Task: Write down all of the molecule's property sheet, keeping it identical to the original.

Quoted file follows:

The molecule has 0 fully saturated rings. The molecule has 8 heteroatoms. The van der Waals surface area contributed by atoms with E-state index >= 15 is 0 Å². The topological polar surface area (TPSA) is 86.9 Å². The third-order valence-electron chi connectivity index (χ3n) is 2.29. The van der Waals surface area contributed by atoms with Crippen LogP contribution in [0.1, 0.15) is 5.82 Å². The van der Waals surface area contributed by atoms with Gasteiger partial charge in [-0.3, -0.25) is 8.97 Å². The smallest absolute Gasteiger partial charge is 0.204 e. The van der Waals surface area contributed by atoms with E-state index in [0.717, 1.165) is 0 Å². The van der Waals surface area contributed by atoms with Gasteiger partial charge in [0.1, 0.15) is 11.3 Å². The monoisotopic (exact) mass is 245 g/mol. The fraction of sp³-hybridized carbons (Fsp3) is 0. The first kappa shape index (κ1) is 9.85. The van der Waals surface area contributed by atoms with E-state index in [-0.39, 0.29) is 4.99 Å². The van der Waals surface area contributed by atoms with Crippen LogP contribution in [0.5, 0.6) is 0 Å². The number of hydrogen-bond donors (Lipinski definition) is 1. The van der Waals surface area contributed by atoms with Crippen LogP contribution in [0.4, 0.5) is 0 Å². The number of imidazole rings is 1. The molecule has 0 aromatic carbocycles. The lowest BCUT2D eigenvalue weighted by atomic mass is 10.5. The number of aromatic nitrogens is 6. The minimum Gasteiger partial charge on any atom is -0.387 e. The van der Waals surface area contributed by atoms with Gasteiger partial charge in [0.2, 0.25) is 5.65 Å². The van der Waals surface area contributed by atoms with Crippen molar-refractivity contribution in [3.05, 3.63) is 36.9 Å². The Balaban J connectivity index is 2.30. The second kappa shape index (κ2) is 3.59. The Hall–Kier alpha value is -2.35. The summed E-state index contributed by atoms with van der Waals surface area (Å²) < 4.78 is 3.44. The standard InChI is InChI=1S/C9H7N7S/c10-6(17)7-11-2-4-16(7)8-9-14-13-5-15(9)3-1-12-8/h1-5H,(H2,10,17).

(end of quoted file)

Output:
The molecule has 0 fully saturated rings. The molecule has 8 heteroatoms. The van der Waals surface area contributed by atoms with E-state index >= 15 is 0 Å². The topological polar surface area (TPSA) is 86.9 Å². The third-order valence-electron chi connectivity index (χ3n) is 2.29. The van der Waals surface area contributed by atoms with Crippen LogP contribution in [0.1, 0.15) is 5.82 Å². The van der Waals surface area contributed by atoms with Gasteiger partial charge in [-0.3, -0.25) is 8.97 Å². The smallest absolute Gasteiger partial charge is 0.204 e. The van der Waals surface area contributed by atoms with E-state index in [0.717, 1.165) is 0 Å². The van der Waals surface area contributed by atoms with Gasteiger partial charge in [0.1, 0.15) is 11.3 Å². The monoisotopic (exact) mass is 245 g/mol. The fraction of sp³-hybridized carbons (Fsp3) is 0. The first kappa shape index (κ1) is 9.85. The van der Waals surface area contributed by atoms with E-state index in [-0.39, 0.29) is 4.99 Å². The van der Waals surface area contributed by atoms with Crippen LogP contribution in [0.5, 0.6) is 0 Å². The number of hydrogen-bond donors (Lipinski definition) is 1. The van der Waals surface area contributed by atoms with Crippen LogP contribution in [0.4, 0.5) is 0 Å². The number of imidazole rings is 1. The molecule has 0 aromatic carbocycles. The lowest BCUT2D eigenvalue weighted by atomic mass is 10.5. The number of aromatic nitrogens is 6. The minimum Gasteiger partial charge on any atom is -0.387 e. The van der Waals surface area contributed by atoms with Gasteiger partial charge in [0.2, 0.25) is 5.65 Å². The van der Waals surface area contributed by atoms with Crippen molar-refractivity contribution in [3.05, 3.63) is 36.9 Å². The Balaban J connectivity index is 2.30. The second kappa shape index (κ2) is 3.59. The Hall–Kier alpha value is -2.35. The summed E-state index contributed by atoms with van der Waals surface area (Å²) < 4.78 is 3.44. The standard InChI is InChI=1S/C9H7N7S/c10-6(17)7-11-2-4-16(7)8-9-14-13-5-15(9)3-1-12-8/h1-5H,(H2,10,17).